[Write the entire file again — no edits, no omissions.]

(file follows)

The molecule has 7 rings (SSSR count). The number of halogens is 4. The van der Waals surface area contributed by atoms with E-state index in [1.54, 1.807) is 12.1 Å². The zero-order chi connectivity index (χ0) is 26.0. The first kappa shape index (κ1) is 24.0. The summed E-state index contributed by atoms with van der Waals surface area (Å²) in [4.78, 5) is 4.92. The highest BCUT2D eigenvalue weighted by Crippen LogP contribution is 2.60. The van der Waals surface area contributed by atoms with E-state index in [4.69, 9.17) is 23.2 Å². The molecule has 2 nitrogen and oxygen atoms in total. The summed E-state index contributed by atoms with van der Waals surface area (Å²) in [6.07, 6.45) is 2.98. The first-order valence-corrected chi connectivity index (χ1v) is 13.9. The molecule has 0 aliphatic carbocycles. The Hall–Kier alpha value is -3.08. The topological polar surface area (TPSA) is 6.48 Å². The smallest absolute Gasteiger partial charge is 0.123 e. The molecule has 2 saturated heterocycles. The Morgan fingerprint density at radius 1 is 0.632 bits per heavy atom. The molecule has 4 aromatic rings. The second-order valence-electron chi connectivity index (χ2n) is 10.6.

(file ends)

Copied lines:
The molecule has 7 rings (SSSR count). The number of halogens is 4. The van der Waals surface area contributed by atoms with E-state index in [1.54, 1.807) is 12.1 Å². The zero-order chi connectivity index (χ0) is 26.0. The first kappa shape index (κ1) is 24.0. The summed E-state index contributed by atoms with van der Waals surface area (Å²) in [4.78, 5) is 4.92. The highest BCUT2D eigenvalue weighted by Crippen LogP contribution is 2.60. The van der Waals surface area contributed by atoms with E-state index in [4.69, 9.17) is 23.2 Å². The molecule has 2 nitrogen and oxygen atoms in total. The summed E-state index contributed by atoms with van der Waals surface area (Å²) in [6.07, 6.45) is 2.98. The first-order valence-corrected chi connectivity index (χ1v) is 13.9. The molecule has 0 aliphatic carbocycles. The Hall–Kier alpha value is -3.08. The topological polar surface area (TPSA) is 6.48 Å². The smallest absolute Gasteiger partial charge is 0.123 e. The molecule has 2 saturated heterocycles. The Morgan fingerprint density at radius 1 is 0.632 bits per heavy atom. The molecule has 4 aromatic rings. The second-order valence-electron chi connectivity index (χ2n) is 10.6.